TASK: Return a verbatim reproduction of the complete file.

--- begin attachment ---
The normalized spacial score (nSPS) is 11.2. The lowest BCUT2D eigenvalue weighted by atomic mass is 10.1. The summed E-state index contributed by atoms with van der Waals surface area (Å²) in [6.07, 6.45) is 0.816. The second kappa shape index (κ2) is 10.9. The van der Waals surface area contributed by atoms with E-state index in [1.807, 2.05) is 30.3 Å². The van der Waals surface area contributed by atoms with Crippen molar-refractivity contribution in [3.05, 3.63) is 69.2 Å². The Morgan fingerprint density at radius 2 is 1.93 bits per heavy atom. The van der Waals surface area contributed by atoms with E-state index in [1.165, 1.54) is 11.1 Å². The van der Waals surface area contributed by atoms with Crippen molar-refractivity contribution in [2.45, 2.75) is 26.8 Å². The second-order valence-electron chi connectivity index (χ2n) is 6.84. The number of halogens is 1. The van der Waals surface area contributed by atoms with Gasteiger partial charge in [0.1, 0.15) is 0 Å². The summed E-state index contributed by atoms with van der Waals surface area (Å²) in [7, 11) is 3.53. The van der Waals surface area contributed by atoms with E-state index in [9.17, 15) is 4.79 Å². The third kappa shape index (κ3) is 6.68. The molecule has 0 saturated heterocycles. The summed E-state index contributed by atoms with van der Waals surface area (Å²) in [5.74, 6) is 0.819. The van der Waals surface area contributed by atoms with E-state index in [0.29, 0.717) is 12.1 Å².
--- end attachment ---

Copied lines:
The normalized spacial score (nSPS) is 11.2. The lowest BCUT2D eigenvalue weighted by atomic mass is 10.1. The summed E-state index contributed by atoms with van der Waals surface area (Å²) in [6.07, 6.45) is 0.816. The second kappa shape index (κ2) is 10.9. The van der Waals surface area contributed by atoms with E-state index in [1.807, 2.05) is 30.3 Å². The van der Waals surface area contributed by atoms with Crippen molar-refractivity contribution in [3.05, 3.63) is 69.2 Å². The Morgan fingerprint density at radius 2 is 1.93 bits per heavy atom. The van der Waals surface area contributed by atoms with E-state index in [1.165, 1.54) is 11.1 Å². The van der Waals surface area contributed by atoms with Crippen molar-refractivity contribution in [2.45, 2.75) is 26.8 Å². The second-order valence-electron chi connectivity index (χ2n) is 6.84. The number of halogens is 1. The van der Waals surface area contributed by atoms with Gasteiger partial charge in [0.1, 0.15) is 0 Å². The summed E-state index contributed by atoms with van der Waals surface area (Å²) in [7, 11) is 3.53. The van der Waals surface area contributed by atoms with E-state index in [9.17, 15) is 4.79 Å². The third kappa shape index (κ3) is 6.68. The molecule has 0 saturated heterocycles. The summed E-state index contributed by atoms with van der Waals surface area (Å²) in [5.74, 6) is 0.819. The van der Waals surface area contributed by atoms with E-state index in [0.29, 0.717) is 12.1 Å².